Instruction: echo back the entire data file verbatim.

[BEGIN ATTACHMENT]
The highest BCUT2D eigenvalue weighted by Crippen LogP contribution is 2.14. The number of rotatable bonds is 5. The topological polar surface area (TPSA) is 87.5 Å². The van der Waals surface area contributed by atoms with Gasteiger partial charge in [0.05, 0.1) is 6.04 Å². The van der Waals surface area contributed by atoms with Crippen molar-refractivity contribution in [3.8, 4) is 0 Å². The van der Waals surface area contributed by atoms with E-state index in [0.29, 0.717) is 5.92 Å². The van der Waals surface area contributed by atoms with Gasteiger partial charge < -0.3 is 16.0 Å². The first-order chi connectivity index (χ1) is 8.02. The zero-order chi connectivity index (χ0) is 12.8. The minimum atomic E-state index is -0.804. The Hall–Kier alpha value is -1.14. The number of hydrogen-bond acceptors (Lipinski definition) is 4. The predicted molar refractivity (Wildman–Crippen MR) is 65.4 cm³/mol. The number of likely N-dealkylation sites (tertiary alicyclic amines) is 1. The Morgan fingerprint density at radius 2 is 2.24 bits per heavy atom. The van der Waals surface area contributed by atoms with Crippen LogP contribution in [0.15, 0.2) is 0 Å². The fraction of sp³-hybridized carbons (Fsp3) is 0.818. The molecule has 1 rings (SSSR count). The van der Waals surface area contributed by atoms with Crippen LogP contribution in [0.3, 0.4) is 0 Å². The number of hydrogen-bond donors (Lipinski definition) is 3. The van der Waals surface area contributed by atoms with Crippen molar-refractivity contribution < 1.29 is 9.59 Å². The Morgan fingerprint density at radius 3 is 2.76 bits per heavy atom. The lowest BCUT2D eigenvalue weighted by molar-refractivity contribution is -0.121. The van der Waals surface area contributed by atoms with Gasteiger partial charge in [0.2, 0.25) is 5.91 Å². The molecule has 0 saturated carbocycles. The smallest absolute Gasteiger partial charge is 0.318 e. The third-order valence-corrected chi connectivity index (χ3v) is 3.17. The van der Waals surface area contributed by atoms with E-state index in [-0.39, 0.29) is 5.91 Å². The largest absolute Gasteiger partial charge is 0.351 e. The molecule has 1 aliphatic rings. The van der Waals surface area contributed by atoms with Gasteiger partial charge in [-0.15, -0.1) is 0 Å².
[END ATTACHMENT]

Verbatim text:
The highest BCUT2D eigenvalue weighted by Crippen LogP contribution is 2.14. The number of rotatable bonds is 5. The topological polar surface area (TPSA) is 87.5 Å². The van der Waals surface area contributed by atoms with Gasteiger partial charge in [0.05, 0.1) is 6.04 Å². The van der Waals surface area contributed by atoms with Crippen molar-refractivity contribution in [3.8, 4) is 0 Å². The van der Waals surface area contributed by atoms with E-state index in [0.29, 0.717) is 5.92 Å². The van der Waals surface area contributed by atoms with Gasteiger partial charge < -0.3 is 16.0 Å². The first-order chi connectivity index (χ1) is 8.02. The zero-order chi connectivity index (χ0) is 12.8. The minimum atomic E-state index is -0.804. The Hall–Kier alpha value is -1.14. The number of hydrogen-bond acceptors (Lipinski definition) is 4. The predicted molar refractivity (Wildman–Crippen MR) is 65.4 cm³/mol. The number of likely N-dealkylation sites (tertiary alicyclic amines) is 1. The Morgan fingerprint density at radius 2 is 2.24 bits per heavy atom. The van der Waals surface area contributed by atoms with Crippen LogP contribution in [0.15, 0.2) is 0 Å². The fraction of sp³-hybridized carbons (Fsp3) is 0.818. The molecule has 1 rings (SSSR count). The van der Waals surface area contributed by atoms with Crippen LogP contribution in [0.3, 0.4) is 0 Å². The number of hydrogen-bond donors (Lipinski definition) is 3. The van der Waals surface area contributed by atoms with Crippen molar-refractivity contribution < 1.29 is 9.59 Å². The Morgan fingerprint density at radius 3 is 2.76 bits per heavy atom. The lowest BCUT2D eigenvalue weighted by molar-refractivity contribution is -0.121. The van der Waals surface area contributed by atoms with Gasteiger partial charge in [0.2, 0.25) is 5.91 Å². The molecule has 0 saturated carbocycles. The smallest absolute Gasteiger partial charge is 0.318 e. The third-order valence-corrected chi connectivity index (χ3v) is 3.17. The van der Waals surface area contributed by atoms with E-state index in [-0.39, 0.29) is 5.91 Å². The largest absolute Gasteiger partial charge is 0.351 e. The molecule has 1 aliphatic rings. The van der Waals surface area contributed by atoms with Gasteiger partial charge in [-0.15, -0.1) is 0 Å².